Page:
A force expanded the fabric of space ever more. It was called “Dark Energy” (energy, because that’s what one needs to expand space, dark, because the force vector itself could be not be seen; also there already was one problem, called “Dark Matter”, mass distributed all over, dwarfing the visible mass).

I Propose Doing Away With Weird Stuff On Left Side Of the Sketch (Explosion, Cosmic Inflation, etc.)

I Propose Doing Away With Weird Stuff On Left Side Of the Sketch (Explosion, Cosmic Inflation, etc.)

The very existence of “Dark Energy” immediately busted the “universe is 14 billion years old” conclusion. Indeed, one cannot assume the expansion was 71 kilometers per second, all along, when we see that this expansion is now accelerating. It’s changing: get it? C H A N G E… It’s changing now, so it should have been changing in the past.

It’s more logical to suppose the expansion was always there, and accelerated all along, that the expansion accelerated in the past as it does now. So as the expansion of the universe is NOT linear now, it’s only simpler, logically, to suppose that it was NOT linear in the past. Instead, it looks as if, in first approximation,the expansion of the universe was some sort of exponential tapering fading in the past.

(In other words, since its rate is accelerating now, we may as well suppose it accelerated similarly, all along! Instead the extrapolated Big Bang + extrapolated Cosmic Inflation + Observed Dark Energy implies that the rate of acceleration of the Universe varied enormously in the past: first accelerating gigantically, then slowing down, then coming to a standstill, then re-accelerating… Weird!)

On the back of an envelope, considering the present rate of acceleration of the expansion, and extrapolating that acceleration in the past, your generous servant can determine the universe ought to be 100 billion years old, rather than 14 billion years.

Some will whine: and what of the Cosmological Background Radiation? Well I have a Quantum answer to that. There are also other explanations available such as Olbers Paradox, and Tired Light.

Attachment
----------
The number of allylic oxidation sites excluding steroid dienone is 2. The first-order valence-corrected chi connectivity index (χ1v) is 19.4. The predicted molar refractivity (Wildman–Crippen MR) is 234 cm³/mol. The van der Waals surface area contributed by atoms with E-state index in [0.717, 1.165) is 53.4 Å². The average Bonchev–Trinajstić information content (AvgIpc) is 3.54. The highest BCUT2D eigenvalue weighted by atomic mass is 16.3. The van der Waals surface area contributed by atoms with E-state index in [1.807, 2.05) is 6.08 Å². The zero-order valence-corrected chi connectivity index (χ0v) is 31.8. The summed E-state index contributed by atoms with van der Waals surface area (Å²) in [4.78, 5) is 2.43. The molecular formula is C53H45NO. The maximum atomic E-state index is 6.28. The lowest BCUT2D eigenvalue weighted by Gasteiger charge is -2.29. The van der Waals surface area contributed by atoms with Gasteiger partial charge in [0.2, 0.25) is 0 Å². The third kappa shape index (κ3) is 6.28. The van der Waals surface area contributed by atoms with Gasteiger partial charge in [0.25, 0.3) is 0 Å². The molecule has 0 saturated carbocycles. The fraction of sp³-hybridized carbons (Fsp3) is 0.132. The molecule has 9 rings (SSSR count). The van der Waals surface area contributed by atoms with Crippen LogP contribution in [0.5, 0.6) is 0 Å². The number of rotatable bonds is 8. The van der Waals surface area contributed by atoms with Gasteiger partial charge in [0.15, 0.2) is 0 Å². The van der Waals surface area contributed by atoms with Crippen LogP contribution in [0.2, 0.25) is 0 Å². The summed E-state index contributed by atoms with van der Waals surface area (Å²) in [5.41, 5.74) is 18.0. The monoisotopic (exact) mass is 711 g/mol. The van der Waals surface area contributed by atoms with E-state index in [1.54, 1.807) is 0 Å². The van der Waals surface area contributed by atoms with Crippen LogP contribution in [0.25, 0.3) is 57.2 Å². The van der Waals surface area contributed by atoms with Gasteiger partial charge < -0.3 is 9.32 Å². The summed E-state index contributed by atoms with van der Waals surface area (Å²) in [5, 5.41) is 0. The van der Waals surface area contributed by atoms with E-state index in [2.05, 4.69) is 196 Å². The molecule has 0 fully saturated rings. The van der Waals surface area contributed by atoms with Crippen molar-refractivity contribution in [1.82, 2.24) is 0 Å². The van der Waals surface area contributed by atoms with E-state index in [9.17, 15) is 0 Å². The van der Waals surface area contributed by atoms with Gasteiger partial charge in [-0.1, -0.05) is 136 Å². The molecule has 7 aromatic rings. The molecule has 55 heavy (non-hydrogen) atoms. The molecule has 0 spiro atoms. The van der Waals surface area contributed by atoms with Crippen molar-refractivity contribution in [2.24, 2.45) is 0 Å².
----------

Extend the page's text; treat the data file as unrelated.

The 100 billion year old universe is philosophically, axiomatically, simpler. (It also gives a lot of time to explain enormous large scale structures such as bubbles and walls of galactic clusters, which looked too organized to have evolved in a mere 14 billion years.)

Why is it that physicists are presenting the date of 13.7 billion years for the age of the universe with so much certainty? Because smug, god like certainty, is what sells. To know things that only an oligarchy knows, especially if this esoteric knowledge violates common sense, can only make one famous, thus powerful. Hence well fed, the pelt lustrous and the mien proud.

Some do not require more than this: they are simple apes, greed is their event horizon. Real thinkers are made of nobler stuff. Meanwhile, the universe is out there: let’s look carefully, but emotionally, at the picture above: millions of galaxies, as far as we can see. One cannot avoid the feeling that this universe is much older than simply thrice the age of the Earth.

And now that’s what the simplest logic, clinging to the established facts, embraces.

Patrice Aymé

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63 Responses to “100 BILLION YEAR OLD UNIVERSE?”

  1. richard reinhofer Says:

    Interesting stuff Ms. Ayme

    • Patrice Ayme Says:

      Thanks, Richard! I much appreciate! Another cry from the heart! :-)!
      [BTW, there was a typo at the very end, saying roughly the opposite of what I wanted to say… I had got distracted by my 4 year old daughter, I fixed it.]

  2. thadroberts Says: